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Charles Ponzi

As Charles succinctly puts it in Things That Matter, “I’m open to empirical evidence.” That is, he is not just worth listening to, but willing to listen. That is why I have spoken up over the years on some of the rare occasions when I’ve disagreed with him – e.g., on the Bush Islamic democracy project (a big part of the enterprise that Charles refers to as “Democratic Globalism”) and, specifically, on the State Department-authored constitution for post-Saddam Iraq (establishing Islam as the state religion and installing sharia as fundamental law – Charles approved, I was a naysayer).

As noted above, Charles told Jon Stewart that Social Security was one of “the great achievements of liberalism,” and – along with its Great Society descendants, Medicare and Medicaid – was among the “achievements of the New Deal.” Ron takes umbrage at my suggestion that Charles, while ingratiating himself to Stewart’s progressive audience, might conceivably have been more generous in describing welfare state programs than he would have been in speaking or writing for his customary, largely conservative audience – i.e., that the latent admiration he has for these progressive nostrums more naturally emerged in a progressive setting.

Am I wrong? It wouldn’t be the first time … but let’s have another peek at Things That Matter. In the main, it is a collection of memorable Krauthammer columns and essays from the last three decades. It turns out there is one on Social Security.

Know what it’s called? If you guessed “Of Course It’s a Ponzi Scheme,” you win the prize.

Writing for his broadly conservative audience in 2011, Dr. K said Social Security is essentially indistinguishable from Charles Ponzi’s classic scam. Now, the Ponzi scheme may be a “great achievement” … but only if we are talking about the annals of fraud.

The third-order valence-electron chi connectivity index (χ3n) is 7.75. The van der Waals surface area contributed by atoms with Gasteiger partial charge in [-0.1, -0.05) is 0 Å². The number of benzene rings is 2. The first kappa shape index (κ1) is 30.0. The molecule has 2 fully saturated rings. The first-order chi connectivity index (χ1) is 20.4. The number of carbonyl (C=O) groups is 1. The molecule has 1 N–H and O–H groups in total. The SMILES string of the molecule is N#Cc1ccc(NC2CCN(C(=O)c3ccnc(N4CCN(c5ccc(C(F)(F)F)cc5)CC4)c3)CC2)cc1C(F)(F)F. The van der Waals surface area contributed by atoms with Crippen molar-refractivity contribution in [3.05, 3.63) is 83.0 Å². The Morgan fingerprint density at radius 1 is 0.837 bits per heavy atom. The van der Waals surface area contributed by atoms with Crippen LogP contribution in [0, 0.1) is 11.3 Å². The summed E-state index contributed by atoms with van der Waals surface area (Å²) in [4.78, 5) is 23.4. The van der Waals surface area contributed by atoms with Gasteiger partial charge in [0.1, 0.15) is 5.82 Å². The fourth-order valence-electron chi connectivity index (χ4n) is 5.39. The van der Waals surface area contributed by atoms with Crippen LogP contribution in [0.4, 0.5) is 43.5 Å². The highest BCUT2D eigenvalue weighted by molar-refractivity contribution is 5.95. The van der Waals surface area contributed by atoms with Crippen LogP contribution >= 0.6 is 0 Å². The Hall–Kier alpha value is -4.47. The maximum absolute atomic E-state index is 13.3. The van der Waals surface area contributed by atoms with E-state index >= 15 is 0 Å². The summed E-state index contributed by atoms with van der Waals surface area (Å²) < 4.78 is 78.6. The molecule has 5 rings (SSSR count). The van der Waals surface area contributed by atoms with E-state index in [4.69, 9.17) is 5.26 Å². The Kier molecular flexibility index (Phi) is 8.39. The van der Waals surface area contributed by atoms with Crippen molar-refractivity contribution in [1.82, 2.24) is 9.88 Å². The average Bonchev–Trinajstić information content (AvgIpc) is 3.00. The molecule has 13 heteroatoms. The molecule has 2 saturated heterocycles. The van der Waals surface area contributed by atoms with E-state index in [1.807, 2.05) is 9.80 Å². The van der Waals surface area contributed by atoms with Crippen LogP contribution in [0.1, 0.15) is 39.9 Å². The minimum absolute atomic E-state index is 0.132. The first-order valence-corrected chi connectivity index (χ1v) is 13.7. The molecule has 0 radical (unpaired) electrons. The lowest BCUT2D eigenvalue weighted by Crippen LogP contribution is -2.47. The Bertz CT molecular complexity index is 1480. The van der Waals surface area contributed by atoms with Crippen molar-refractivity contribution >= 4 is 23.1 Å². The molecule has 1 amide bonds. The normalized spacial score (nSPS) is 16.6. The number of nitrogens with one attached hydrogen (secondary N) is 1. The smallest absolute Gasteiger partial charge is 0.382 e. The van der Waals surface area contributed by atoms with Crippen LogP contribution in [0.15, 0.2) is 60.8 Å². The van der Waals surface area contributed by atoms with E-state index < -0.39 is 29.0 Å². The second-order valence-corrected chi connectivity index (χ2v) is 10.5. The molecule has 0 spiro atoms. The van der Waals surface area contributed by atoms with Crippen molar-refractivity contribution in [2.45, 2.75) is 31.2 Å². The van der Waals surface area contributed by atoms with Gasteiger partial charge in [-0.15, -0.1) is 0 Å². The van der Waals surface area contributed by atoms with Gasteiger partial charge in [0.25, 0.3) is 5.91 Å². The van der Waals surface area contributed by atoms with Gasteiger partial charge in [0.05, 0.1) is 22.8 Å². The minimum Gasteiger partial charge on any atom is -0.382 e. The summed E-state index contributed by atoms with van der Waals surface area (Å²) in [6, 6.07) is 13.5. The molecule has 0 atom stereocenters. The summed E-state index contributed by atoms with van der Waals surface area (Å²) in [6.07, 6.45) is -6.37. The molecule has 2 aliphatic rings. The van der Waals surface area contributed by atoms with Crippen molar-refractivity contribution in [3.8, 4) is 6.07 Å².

Dr. K’s column explains that the Social Security program deludes Americans into believing they are making “investments” that will generate dividends. In reality, it is a “pay-as-you-go” scheme in which government spends the money as it comes in, with early entrants getting paid by the “investments” of later entrants. As Charles puts it, “Pay-as-you-go is the definition of a Ponzi scheme.” Ultimately in the latter, he writes, “Word gets around that there are no profits, just money transferred from new to old. The merry-go-round stops, the scheme collapses and the remaining investors lose everything.”

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All Comments   (8)
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Goes back to the late 1950s when Ayn Rand criticized Republicans/conservatives for "Me, too"ing the welfare state.

Fifty years down the road, nothing has changed.
37 weeks ago
37 weeks ago Link To Comment
Dear Andrew,

I agree with you on almost everything but has Charles weighed in on this very public Red on Red debate? My simple interpretation of what Charles said on the Daily Show was that those programs were a great achievement of liberalism but not that they were good for the country. Just like Obamacare was supposedly a great achievement of progressivism, it is a disaster in practice. Am I missing something?
37 weeks ago
37 weeks ago Link To Comment